Shadow Treasurer Chris Bowen’s assertion that Labor has “got the balance right” with its new superannuation tax policy is a political rather than an economic argument.
Speaking at the National Press Club on Wednesday, Mr Bowen explained how Labor would take back $14 billion of tax concessions over the next 10 years, through two measures.
Firstly, when Australians turn 60 years old, the 15 per cent tax that is levied on earnings within their super account is reduced to zero. Labor plans to leave that at zero up to $75,000 in earnings, but to tax earnings at 15 per cent for every dollar above that threshold.
Secondly, Australians currently earning up to $300,000 per annum pay 15 cents tax on every dollar put into their super account, but on contributions from earnings above that level pay 30 cents in the dollar. Labor’s change is to lower that threshold to $250,000.
Putting those two measures together produces the cumulative ‘structural saving’ of $14 billion over 10 years – in Labor’s view, the right balance.
But there are a couple of reasons why that ‘balance’ is more political than economic.
As Mr Bowen’s own figures show, superannuation tax concessions are set to reach $50 billion a year by the last year of the federal budget’s forward estimates – that is, in 2018/19.
And yep, that’s slightly more than the government’s entire spending on pensions in that year. The logic of structuring a budget this way is … umm … well look, there is no logic to it at all.
Under the current system, the more money a worker earns, the more they can put into their super account. The more they put into their super account, the more they’ll get a discount on the tax they would have paid if that money had been spent elsewhere.
And the larger the tax discount such a worker receives, the more other, less affluent workers, will have to pay to keep funding government services.
That’s about as topsy-turvy as things could get in what is supposed to be a progressive tax system.
In spirit, Labor’s new policy makes the system slightly more progressive, with ‘slightly’ being the operative word. The nature of ‘structural saves’, as the wonks call them, is that they start off small and get bigger over time.
The impact on the budget in the near-term from this reform is very small (and remember, it’ll only become law if Labor is elected to govern in 2016).
For one thing, it would not kick in until July 2017, and its first year would only save about $800 million. With the next four budget deficits forecast to be $41bn, $35bn, $26bn and $14bn, that’s not going to make much of a dent.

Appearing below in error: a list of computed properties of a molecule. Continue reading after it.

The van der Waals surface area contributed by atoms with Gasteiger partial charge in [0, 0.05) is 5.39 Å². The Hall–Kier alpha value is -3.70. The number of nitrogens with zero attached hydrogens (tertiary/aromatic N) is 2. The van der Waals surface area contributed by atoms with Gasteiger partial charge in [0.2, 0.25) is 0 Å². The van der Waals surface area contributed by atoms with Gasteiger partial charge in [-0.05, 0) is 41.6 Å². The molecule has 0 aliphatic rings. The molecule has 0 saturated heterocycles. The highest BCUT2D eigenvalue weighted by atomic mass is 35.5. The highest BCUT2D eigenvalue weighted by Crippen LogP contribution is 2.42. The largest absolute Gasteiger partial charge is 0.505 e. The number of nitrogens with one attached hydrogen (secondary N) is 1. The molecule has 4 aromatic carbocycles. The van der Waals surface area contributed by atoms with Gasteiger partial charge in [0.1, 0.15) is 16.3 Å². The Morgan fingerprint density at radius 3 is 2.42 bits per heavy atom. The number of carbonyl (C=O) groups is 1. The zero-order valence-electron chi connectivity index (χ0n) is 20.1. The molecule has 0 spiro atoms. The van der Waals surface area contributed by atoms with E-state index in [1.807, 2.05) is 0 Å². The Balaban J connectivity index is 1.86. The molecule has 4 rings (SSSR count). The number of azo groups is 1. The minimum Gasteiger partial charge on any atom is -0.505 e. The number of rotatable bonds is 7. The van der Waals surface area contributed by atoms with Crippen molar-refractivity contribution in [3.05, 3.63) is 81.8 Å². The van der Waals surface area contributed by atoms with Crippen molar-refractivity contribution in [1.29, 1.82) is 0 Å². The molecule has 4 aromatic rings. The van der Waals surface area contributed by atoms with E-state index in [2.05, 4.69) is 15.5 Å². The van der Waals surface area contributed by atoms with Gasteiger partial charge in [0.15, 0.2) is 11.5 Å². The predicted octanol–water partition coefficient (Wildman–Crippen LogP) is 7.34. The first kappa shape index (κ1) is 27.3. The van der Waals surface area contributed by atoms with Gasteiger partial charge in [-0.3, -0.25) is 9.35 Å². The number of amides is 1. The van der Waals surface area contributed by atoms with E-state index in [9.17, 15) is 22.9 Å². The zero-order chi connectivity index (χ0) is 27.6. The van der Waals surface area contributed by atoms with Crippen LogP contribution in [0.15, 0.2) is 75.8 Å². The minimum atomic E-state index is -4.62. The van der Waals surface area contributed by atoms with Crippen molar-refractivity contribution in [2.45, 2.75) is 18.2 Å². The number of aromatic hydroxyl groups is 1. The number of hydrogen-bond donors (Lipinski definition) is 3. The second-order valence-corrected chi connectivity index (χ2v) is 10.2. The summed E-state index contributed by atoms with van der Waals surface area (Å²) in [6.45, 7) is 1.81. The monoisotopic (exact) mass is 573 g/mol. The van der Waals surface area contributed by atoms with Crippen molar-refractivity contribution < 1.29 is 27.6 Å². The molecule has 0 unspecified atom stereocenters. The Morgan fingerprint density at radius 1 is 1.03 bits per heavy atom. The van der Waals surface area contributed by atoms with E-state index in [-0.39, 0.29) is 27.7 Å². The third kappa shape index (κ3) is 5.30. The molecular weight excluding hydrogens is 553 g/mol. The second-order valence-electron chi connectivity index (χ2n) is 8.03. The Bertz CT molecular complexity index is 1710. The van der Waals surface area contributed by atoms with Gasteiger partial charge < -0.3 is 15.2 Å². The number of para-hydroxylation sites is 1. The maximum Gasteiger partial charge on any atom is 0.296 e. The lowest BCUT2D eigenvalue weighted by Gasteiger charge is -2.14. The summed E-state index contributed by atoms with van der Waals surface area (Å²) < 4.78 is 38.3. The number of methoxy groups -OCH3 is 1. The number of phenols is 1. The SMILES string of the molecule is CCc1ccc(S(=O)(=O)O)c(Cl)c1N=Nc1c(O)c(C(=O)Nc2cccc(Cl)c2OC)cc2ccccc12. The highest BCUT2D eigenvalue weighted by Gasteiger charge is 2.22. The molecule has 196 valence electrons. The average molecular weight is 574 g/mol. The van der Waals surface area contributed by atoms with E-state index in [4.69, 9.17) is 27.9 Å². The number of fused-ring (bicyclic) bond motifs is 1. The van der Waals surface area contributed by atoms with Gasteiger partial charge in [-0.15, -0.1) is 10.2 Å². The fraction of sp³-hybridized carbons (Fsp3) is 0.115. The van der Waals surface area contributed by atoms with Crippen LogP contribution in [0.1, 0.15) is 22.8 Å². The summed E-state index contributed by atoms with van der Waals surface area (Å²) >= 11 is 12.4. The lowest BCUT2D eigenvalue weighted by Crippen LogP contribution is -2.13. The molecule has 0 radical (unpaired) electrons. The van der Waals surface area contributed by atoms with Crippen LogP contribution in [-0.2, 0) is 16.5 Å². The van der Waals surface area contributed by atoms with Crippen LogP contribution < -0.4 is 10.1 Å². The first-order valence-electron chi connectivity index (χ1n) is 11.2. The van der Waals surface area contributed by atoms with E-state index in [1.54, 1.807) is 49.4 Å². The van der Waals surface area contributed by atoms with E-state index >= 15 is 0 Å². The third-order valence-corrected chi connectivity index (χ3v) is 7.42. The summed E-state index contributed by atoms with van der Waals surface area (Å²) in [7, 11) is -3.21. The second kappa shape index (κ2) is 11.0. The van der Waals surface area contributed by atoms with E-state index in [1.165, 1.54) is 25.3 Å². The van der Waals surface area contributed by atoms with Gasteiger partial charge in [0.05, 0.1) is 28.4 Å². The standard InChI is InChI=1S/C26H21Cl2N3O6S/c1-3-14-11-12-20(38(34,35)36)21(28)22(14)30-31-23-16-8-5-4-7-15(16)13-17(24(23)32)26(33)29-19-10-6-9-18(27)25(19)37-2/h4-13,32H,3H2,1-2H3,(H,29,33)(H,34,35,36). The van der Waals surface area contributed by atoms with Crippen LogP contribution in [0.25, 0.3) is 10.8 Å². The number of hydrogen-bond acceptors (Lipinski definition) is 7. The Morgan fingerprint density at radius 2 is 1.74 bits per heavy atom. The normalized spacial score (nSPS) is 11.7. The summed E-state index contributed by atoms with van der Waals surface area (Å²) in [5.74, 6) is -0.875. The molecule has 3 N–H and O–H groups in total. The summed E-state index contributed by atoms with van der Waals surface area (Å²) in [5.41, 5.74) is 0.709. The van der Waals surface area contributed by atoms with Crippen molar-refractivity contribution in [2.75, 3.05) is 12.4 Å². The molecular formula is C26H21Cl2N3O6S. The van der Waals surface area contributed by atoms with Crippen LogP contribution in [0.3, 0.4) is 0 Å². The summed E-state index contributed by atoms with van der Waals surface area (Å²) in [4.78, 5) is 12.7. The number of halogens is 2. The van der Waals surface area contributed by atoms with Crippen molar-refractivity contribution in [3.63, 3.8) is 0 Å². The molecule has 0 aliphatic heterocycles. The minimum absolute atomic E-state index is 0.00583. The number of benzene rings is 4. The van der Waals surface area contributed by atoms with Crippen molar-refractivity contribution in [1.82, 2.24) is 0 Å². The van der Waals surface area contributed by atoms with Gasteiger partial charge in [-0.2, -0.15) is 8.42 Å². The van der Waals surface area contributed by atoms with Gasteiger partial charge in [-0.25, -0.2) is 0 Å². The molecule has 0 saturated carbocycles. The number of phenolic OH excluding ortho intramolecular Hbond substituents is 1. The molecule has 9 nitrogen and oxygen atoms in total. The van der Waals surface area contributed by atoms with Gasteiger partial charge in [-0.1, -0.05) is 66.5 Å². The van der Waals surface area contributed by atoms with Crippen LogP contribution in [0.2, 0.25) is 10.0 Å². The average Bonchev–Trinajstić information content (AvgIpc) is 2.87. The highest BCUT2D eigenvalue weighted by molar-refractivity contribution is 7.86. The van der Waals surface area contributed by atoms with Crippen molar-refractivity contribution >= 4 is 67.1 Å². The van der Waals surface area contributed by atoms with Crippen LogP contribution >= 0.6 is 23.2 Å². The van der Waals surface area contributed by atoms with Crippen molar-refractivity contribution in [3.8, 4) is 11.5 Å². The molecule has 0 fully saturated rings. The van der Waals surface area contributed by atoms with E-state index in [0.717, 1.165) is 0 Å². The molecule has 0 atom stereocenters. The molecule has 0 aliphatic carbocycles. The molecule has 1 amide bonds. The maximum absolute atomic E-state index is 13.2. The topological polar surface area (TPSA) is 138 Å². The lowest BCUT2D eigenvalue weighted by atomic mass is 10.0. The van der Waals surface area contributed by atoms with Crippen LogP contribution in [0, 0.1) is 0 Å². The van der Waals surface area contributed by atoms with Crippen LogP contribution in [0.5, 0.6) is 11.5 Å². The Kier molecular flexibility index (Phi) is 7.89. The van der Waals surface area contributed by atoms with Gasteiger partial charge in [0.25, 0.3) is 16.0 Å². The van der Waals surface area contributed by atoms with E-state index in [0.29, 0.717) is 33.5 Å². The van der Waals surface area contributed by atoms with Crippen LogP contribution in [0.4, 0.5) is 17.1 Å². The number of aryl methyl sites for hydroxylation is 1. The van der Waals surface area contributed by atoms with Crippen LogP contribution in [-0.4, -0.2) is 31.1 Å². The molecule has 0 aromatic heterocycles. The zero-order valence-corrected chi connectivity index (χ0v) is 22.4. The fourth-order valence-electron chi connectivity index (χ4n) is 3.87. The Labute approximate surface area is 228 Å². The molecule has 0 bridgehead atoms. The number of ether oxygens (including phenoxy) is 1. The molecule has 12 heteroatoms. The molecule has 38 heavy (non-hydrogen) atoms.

So let’s look again at whether the balance is right – in the current financial year we’re paying about $40 billion a year in pensions, giving $30 billion back to super savers and the budget is $40 billion in the red. Net federal debt is due to peak in 2016/17 at 18 per cent of GDP or $313 billion.
From an economic perspective, then, Labor’s policy should go further. Labor has carefully calibrated the reform so that it would impact between 110,000 and 300,000 wealthy people over time. It therefore gets to play Robin Hood, giving the money back to the vast bulk of taxpayers who will never get close to holding enough in super to be affected.
What stops it going further is straight politics. Prime Minister Tony Abbott has already started telling voters that the money in their super account that comes courtesy of other taxpayers – that is, the super tax concessions – is their own money, not something Chris Bowen should be allowed to plunder.
By contrast, the pensions that those pesky pensioners keep asking for is somehow a grave imposition on poor taxpayers.
That’s loony. As economist Leith van Onselen explained in a recent article: “Tony Abbott seems to honestly believe that tax loopholes are good and virtuous, whereas direct transfers are not.”
If Labor is to resist Mr Abbott’s attacks on this policy, it needs to make clear that somebody pays for super tax concessions, every bit as much as somebody pays for the pension.
It also needs to make clear that the purported aim of super tax concessions – to incentivise Australians to get off the pension altogether – is simply not what they are mostly used for.
The bulk of the tax giveaway goes to people who end up well above the asset or income test for receiving a pension. It is largely a tool for estate planning and tax minimisation.
Those points, when put together, are a complex package to sell. That’s why Labor has found a ‘balance’ that is politically sellable – but one that won’t make a great deal of difference to the federal budget.